Some laws need to be modified to keep pace with changes

Hamad Mubarak Buamim (SUPPLIED)

 

In this exclusive interview Director-General of Dubai Chamber of Commerce and Industry Hamad Mubarak Buamim talks about inflation, free trade and other issues facing the chamber and the business leaders it serves.

The GCC single currency is due to be launched in 2010 – what benefits do you think it will bring?

It will reduce the cost of commercial transactions, help investors avoid the dangers of unstable exchange rates and unify financial policies. There will be a positive effect on trade and investment in the GCC and commercial exchanges with other economic blocs such as the European Union.

The DCCI has a special role in the creation of a business-friendly environment – what changes would you like to see to help achieve this?

Some federal and local laws should be modified in line with economic developments. The DCCI plays a role in the revision of laws covering investment, industry and customs.

Do you think the sub-prime crisis has had an effect on the Gulf states?

The economies of the region, including that of the UAE, have not been affected by the credit crisis. The slowdown in the growth of the US economy has coincided with unprecedented growth in the UAE. The growth here would benefit the US if the two countries signed a free trade agreement (FTA). An agreement should be signed quickly as both countries would benefit economically.

Can you describe the chamber's role in commercial mediation and arbitration?

The DCCI attempts to settle commercial disputes provided at least one party is a member. The DCCI received a total of 490 complaints involving disputes in 2007 and 183 were settled.

How do you think the industrial sector is performing?

The industrial sector in the UAE in general, and Dubai in particular, is growing. It contributes to the non-oil gross domestic product in a big way. Industry is an important part of the strategy of the DCCI and the Dubai Government. Evidence of this is the establishment of Dubai Industrial City (DIC), which opened in 2007. DIC is regarded as a model for industrial cities in terms of services, facilities and investment opportunities.

What steps has the DCCI taken to combat rising inflation?

The chamber has an effective role in establishing policies that contribute to the alleviation of inflation. It played a role in setting a cap on rents and the signing of agreements between the government and businesses to limit increase in prices. Inflation and high prices are reflected in the cost of projects in Dubai, but the general climate for industrial and commercial investment is still encouraging. The DCCI regularly monitors price movements via field surveys, research and studies that provide recommendations for decision-takers in a number of official departments.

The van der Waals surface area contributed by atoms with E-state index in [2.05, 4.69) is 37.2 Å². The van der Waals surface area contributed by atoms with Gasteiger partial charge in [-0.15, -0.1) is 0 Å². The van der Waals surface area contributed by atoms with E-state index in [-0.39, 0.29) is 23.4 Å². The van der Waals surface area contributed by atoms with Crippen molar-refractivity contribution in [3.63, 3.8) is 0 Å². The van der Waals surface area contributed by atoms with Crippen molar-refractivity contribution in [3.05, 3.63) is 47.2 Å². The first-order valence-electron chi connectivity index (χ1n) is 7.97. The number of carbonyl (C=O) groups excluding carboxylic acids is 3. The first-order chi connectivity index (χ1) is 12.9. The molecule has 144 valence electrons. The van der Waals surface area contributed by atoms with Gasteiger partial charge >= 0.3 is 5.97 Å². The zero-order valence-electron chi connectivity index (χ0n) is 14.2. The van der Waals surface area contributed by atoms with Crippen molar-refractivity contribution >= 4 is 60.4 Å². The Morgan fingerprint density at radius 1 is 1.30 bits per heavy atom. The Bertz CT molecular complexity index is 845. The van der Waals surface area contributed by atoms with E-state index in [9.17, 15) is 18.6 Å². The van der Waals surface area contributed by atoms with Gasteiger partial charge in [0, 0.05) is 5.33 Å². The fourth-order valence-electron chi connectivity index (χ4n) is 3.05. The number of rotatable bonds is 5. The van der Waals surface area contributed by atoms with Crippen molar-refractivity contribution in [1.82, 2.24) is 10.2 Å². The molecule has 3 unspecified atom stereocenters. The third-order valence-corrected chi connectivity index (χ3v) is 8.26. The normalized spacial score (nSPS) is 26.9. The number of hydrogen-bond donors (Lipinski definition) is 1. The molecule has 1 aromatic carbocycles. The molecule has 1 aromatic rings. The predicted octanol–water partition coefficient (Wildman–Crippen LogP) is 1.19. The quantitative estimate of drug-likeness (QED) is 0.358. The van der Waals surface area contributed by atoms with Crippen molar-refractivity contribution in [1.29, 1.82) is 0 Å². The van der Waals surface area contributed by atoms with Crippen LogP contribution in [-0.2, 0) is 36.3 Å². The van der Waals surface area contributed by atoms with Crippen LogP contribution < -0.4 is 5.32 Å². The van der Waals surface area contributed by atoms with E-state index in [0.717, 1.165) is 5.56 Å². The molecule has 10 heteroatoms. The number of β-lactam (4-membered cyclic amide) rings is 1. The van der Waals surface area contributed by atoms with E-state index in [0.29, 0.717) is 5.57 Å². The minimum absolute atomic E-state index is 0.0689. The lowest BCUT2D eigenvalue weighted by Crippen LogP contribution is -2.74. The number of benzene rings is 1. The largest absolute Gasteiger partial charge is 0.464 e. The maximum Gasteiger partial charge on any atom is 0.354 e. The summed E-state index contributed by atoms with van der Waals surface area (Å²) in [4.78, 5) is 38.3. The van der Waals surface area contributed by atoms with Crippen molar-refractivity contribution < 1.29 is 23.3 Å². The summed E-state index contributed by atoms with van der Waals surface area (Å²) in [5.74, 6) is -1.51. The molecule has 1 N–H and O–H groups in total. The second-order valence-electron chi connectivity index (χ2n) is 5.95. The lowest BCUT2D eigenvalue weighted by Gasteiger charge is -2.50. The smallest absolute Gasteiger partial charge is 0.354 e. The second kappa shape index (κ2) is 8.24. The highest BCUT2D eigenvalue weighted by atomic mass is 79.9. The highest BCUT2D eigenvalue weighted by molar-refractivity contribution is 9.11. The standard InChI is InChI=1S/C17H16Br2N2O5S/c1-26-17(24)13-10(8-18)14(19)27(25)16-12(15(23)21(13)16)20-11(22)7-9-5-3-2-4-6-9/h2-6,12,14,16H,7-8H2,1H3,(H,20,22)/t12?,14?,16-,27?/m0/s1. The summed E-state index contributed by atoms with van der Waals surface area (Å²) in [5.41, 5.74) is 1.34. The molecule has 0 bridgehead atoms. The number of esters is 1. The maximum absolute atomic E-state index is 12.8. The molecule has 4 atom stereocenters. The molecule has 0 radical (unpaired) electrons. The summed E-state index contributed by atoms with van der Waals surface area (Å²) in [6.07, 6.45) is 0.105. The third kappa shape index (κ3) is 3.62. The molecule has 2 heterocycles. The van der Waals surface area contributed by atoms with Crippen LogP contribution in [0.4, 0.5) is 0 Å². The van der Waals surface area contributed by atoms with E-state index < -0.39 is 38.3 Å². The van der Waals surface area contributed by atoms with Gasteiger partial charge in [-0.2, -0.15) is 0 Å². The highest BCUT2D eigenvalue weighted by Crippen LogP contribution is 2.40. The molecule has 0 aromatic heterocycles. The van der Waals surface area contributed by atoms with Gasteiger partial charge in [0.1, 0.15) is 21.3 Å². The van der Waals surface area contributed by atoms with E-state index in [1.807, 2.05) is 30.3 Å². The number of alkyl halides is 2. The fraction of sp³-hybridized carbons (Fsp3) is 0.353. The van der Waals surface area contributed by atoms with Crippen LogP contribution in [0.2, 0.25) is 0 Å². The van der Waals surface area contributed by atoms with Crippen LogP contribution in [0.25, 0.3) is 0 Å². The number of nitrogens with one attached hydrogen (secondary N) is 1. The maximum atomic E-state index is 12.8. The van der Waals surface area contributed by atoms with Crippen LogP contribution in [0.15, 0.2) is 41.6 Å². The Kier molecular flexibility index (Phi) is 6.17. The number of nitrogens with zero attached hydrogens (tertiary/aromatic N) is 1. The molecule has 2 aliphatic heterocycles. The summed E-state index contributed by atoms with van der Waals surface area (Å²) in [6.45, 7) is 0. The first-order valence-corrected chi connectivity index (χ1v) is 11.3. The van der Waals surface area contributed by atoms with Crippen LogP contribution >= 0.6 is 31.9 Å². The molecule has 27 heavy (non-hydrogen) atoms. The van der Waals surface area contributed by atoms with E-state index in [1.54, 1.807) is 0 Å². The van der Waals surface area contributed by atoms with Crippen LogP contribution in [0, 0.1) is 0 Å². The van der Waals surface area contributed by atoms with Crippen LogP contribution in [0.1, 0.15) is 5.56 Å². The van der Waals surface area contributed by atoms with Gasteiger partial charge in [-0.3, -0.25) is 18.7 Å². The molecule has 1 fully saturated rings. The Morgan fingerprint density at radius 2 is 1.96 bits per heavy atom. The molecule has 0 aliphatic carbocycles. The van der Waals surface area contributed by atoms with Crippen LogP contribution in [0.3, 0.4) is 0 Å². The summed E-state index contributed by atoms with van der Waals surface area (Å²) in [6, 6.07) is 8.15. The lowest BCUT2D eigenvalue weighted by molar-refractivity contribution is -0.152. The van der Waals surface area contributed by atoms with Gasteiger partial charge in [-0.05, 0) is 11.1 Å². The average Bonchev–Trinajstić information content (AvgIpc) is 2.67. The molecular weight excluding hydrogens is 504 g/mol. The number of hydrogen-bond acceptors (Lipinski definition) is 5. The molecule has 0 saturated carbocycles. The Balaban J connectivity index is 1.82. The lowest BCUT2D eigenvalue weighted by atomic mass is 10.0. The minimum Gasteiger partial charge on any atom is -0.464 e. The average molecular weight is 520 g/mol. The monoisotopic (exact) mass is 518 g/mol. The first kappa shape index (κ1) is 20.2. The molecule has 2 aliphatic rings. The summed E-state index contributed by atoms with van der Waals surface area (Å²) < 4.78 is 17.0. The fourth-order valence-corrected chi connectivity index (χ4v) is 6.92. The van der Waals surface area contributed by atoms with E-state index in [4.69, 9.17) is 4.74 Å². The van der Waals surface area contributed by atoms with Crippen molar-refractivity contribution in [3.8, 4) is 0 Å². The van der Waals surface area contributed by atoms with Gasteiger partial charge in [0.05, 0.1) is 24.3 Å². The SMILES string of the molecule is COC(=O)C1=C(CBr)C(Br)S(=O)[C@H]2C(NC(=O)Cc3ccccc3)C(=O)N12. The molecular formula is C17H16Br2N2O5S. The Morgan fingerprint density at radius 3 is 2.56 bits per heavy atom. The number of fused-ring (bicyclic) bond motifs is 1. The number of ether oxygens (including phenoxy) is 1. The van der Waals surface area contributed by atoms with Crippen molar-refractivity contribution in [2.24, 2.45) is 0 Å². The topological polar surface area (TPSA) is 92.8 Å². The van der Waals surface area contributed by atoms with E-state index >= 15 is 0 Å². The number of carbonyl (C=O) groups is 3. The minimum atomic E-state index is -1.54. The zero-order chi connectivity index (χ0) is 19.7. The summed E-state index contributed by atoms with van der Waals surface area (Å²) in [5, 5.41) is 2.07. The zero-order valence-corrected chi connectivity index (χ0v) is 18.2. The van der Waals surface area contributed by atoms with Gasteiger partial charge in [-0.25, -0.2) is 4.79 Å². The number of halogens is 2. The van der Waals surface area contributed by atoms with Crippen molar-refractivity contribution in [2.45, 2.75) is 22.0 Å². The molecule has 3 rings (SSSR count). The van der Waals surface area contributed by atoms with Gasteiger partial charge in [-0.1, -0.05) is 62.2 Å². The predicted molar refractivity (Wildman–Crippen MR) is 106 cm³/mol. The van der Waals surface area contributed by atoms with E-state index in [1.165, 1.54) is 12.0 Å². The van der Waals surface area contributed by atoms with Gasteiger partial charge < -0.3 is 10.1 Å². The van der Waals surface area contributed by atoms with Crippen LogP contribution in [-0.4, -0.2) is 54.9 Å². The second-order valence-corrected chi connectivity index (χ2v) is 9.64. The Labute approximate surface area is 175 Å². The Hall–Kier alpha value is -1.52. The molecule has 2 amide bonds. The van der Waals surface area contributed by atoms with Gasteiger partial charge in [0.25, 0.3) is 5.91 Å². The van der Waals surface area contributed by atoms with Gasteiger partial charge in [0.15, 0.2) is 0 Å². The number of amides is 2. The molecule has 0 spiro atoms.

Do you encourage the involvement of women in the commercial world?

In 2002 the DCCI established the Dubai Women Business Council and its membership now stands at about 180. This shows UAE national women have a growing wish to be more involved in the labour market and play their part in supporting the national economy.

What action are you taking to tackle the problem of crooks who set up bogus companies and accumulate loans?

The bodies in charge of issuing permits are taking joint action to investigate the activities of such companies and curb this phenomenon.

What are the aims of the chamber?

The DCCI has launched a new strategy to become the world's best chamber of commerce and industry through achieving three strategic goals. They are the creation of an environment that helps develop and support businesses and the promotion of Dubai as an international business centre. The strategy covers five main activities – policy support, development of trade and business, mainstream services, special services and research.

PROFILE: Hamad Mubarak Buamim Director-General, Dubai Chamber of Commerce and Industry

For more than four decades the Dubai Chamber of Commerce and Industry has provided a variety of services aimed at helping businessmen.

It offers data, statistics and economic research, carries out mediation and arbitration and provides members with information on foreign companies. It sends missions abroad and organises trade fairs, economic forums and training courses for businessmen.

And it assists business councils and groups, provides credit classification services and issues certificates of origin to exporters.

 

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